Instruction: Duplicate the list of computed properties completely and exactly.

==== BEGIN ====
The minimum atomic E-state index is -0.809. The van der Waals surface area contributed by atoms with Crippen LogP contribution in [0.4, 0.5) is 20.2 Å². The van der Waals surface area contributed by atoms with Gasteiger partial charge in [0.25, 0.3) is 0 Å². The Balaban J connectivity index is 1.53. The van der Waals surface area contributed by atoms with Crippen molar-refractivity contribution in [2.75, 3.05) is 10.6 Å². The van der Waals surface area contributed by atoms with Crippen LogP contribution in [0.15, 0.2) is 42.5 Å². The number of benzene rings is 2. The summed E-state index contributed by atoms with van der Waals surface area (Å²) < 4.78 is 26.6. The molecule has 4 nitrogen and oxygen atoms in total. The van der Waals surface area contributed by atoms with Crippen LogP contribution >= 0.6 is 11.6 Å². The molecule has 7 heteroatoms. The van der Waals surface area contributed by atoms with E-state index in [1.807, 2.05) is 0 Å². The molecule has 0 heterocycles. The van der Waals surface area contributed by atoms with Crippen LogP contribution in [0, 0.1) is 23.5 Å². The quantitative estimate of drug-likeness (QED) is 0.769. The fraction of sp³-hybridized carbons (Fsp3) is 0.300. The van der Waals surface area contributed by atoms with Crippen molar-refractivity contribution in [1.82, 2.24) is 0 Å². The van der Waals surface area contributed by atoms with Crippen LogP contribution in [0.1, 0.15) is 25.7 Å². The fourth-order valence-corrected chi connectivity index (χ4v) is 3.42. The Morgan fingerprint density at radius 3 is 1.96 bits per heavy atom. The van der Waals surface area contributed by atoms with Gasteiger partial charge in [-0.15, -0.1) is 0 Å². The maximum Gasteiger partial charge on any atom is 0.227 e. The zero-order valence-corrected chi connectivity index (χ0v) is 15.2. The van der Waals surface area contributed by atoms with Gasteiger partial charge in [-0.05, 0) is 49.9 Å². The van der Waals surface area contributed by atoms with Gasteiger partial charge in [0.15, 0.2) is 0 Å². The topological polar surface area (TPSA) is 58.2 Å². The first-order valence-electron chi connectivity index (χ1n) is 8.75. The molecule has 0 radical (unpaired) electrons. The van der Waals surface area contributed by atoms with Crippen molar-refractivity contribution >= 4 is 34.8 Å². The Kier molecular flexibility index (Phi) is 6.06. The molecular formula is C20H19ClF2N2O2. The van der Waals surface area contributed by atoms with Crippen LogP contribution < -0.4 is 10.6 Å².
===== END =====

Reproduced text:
The minimum atomic E-state index is -0.809. The van der Waals surface area contributed by atoms with Crippen LogP contribution in [0.4, 0.5) is 20.2 Å². The van der Waals surface area contributed by atoms with Gasteiger partial charge in [0.25, 0.3) is 0 Å². The Balaban J connectivity index is 1.53. The van der Waals surface area contributed by atoms with Crippen molar-refractivity contribution in [2.75, 3.05) is 10.6 Å². The van der Waals surface area contributed by atoms with Crippen LogP contribution in [0.15, 0.2) is 42.5 Å². The number of benzene rings is 2. The summed E-state index contributed by atoms with van der Waals surface area (Å²) < 4.78 is 26.6. The molecule has 4 nitrogen and oxygen atoms in total. The van der Waals surface area contributed by atoms with Crippen LogP contribution >= 0.6 is 11.6 Å². The molecule has 7 heteroatoms. The van der Waals surface area contributed by atoms with E-state index in [1.807, 2.05) is 0 Å². The molecule has 0 heterocycles. The van der Waals surface area contributed by atoms with Crippen LogP contribution in [0, 0.1) is 23.5 Å². The quantitative estimate of drug-likeness (QED) is 0.769. The fraction of sp³-hybridized carbons (Fsp3) is 0.300. The van der Waals surface area contributed by atoms with Crippen molar-refractivity contribution in [1.82, 2.24) is 0 Å². The van der Waals surface area contributed by atoms with Crippen LogP contribution in [0.1, 0.15) is 25.7 Å². The fourth-order valence-corrected chi connectivity index (χ4v) is 3.42. The Morgan fingerprint density at radius 3 is 1.96 bits per heavy atom. The van der Waals surface area contributed by atoms with Gasteiger partial charge in [-0.15, -0.1) is 0 Å². The maximum Gasteiger partial charge on any atom is 0.227 e. The zero-order valence-corrected chi connectivity index (χ0v) is 15.2. The van der Waals surface area contributed by atoms with Gasteiger partial charge in [-0.05, 0) is 49.9 Å². The van der Waals surface area contributed by atoms with Gasteiger partial charge in [0.15, 0.2) is 0 Å². The topological polar surface area (TPSA) is 58.2 Å². The first-order valence-electron chi connectivity index (χ1n) is 8.75. The molecule has 0 radical (unpaired) electrons. The van der Waals surface area contributed by atoms with Crippen molar-refractivity contribution >= 4 is 34.8 Å². The Kier molecular flexibility index (Phi) is 6.06. The molecular formula is C20H19ClF2N2O2. The van der Waals surface area contributed by atoms with Crippen LogP contribution < -0.4 is 10.6 Å².